All Growed Up

Your typical Freshman dorm room- strategically candid- love my friends forever kind of pic - You're lying if you say you don't have one of these, or like 10

Your typical Freshman dorm room- strategically candid- love my friends forever- kind of pic You’re lying if you say you don’t have one of these, or like 10

As a soon to be post grad, I find that every “20 Things You MUST Do Before Graduation”,  “Senior Year Bucket List” and “Why The First Year After College Is The Hardest Cause You’re Broke, Single, & Unemployed” (is this last one just me?) article that litters my news feed has a tendency to resonate with me. I scroll through article after article, laugh, cry, and shudder at the thought of what will happen after I move out of my beloved yellow house on 13 Madbury Road. I am sure that most of these articles hold great information about coping, how to deal with the withdrawals that result from longer drinking four nights a week, and overall about how to adjust to a new life – and all of this is well and good.

However, once we’ve mourned, moved out, and “moved on” – something our parents seem to think comes so easily- I want us to realize all the opportunities that are to be had in our twenties. Instead of thinking of college as the four years that we define as the best in our lives, let’s pretend those years are only yet to come and that college was just a preview for the next decade. Don’t get me wrong, I’ll miss it just as much as the next person. In fact, I’ll probably be in therapy. This is just my way of trying to shed some positivity on the otherwise rude awakening that is the “real world” – whatever that entails.

Whatever your plan, or lack thereof, is for after graduation, remind yourself that the party’s not over. A lot of us will be fortunate enough to work in awesome cities like Boston & New York where the drinks may consist of $8 dollar beers and $10 vodka sodas, but for once in our lives, we’ll probably have the money required to pick up that tab. Unfortunately, most of us will probably have to dish out a pretty little penny to pay our students loans as well. I don’t really have a positive for you here except that there is a six month grace period until payments start so consider that your era (brief period) of living large. If your new roomies double as the people who raised you, be thankful for the time you have with them cooking you dinners, doing your laundry should you be so lucky, and in general, not having to pay a dime to the landlords. It may be painful, but the time will soon come when we’ll all be paying rent again and this time, you’ll probably be eating ramen noodles out of a solo cup versus the home cooked meals you were served where the heat was always above 60 degrees because hey, you weren’t paying the utility bills.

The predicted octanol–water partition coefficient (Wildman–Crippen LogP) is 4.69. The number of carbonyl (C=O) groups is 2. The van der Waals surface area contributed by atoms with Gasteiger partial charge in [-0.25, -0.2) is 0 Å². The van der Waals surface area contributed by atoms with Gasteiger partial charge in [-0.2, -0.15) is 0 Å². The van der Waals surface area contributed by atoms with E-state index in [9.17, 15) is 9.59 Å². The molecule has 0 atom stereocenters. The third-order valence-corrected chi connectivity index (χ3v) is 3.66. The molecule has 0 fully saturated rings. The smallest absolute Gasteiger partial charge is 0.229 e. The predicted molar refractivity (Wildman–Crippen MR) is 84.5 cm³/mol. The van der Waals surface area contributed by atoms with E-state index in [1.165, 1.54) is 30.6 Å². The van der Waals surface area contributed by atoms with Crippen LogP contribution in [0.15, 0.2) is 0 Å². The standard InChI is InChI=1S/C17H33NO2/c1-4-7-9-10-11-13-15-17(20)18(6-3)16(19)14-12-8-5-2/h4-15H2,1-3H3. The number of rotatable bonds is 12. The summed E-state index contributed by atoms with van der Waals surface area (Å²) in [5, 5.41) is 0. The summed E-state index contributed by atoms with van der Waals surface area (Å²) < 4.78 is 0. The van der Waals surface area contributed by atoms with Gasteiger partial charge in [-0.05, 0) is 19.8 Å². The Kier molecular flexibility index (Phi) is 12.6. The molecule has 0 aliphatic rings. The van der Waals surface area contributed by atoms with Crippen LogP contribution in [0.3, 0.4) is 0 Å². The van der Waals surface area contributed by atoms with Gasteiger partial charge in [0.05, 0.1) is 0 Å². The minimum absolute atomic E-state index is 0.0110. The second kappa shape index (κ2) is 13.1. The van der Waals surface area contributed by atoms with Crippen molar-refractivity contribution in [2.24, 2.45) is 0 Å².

If you’re restless like me, you may be looking to make a bigger life change and physically move somewhere and start something new. The best part about these years is that now more than ever, we have zero obligations except the ones we owe to ourselves. Fourteen years will fly and all of a sudden you’re thirty six and have a snot-nosed two year old glued to your hip in the grocery store and you decide you want to take a trip to a girls trip to South Beach because the kids never stop whining, you don’t remember the last time you slept past five am, and if you don’t take a break to sit on the beach with a tall glass of vodka then something drastic might happen. Not to say that those “early family years” won’t be a blast or anything… But UNTIL THEN…  let’s have our fun while we still have about a decade to do so.

My 20’s bucket list includes, but is not limited to:

-Travel back to Europe, live there for a year
-Find my way to Asia
-Visit the West Coast
-Go on an African Safari that isn’t at Animal Kingdom
-Attend as many friends’ weddings as possible
-Sky dive somewhere cool
-Hike a mountain worth bragging about
-Identify and find my real dream job
-Write a book
-Give back something to someone somewhere
-Buy a car
-own a pet that isn’t a minnow or a beta fish
-Visit D.C because I’m ashamed to say I’ve never been there
-Take my parents out to dinner for once
-Visit Niagara Falls
… and the Grand Canyon for that matter
-Become fluent in a new language
-Attend Black Friday shopping
-Get my wisdom teeth out (this HAS to be accomplished while I’m still on the rents’ insurance)
-Attend a Jimmy Buffett concern with my dad
-Run a 5K – It’s only 3 miles, I know.
-Have a Hangover-esq weekend in Vegas

I’m not naive in thinking this will all get accomplished and at least half of these things I could have done in college but there were always other things preventing me from doing so. Besides making money to fund my bucket list, these are my priorities. These are our most selfish, unapologetic years and I am milking that for all it’s worth.  I know we’re all obsessed with each other and it’s going to be hard to not see the same faces in every class, house party, or bar, but we’re getting another chance to build yet another network of friends here. The first year of your job will be like Freshman year all over again, hopefully minus the humiliating ice breakers and awkward encounters in the dining hall that follow a particularly blurry night in Sigma Nu’s basement. I want to preface this next sentence with an apology for the cliche – but instead of thinking of graduation as an ending, let it be the prologue to your new beginning as a 20 something. Everyone loves to tell us how notorious our generation is for selfishness so let’s indulge them. Most importantly: Don’t make excuses. You can always go back and get your degree, certification, blah blah blah, but if you want to settle down someday, these next years are yours.

 

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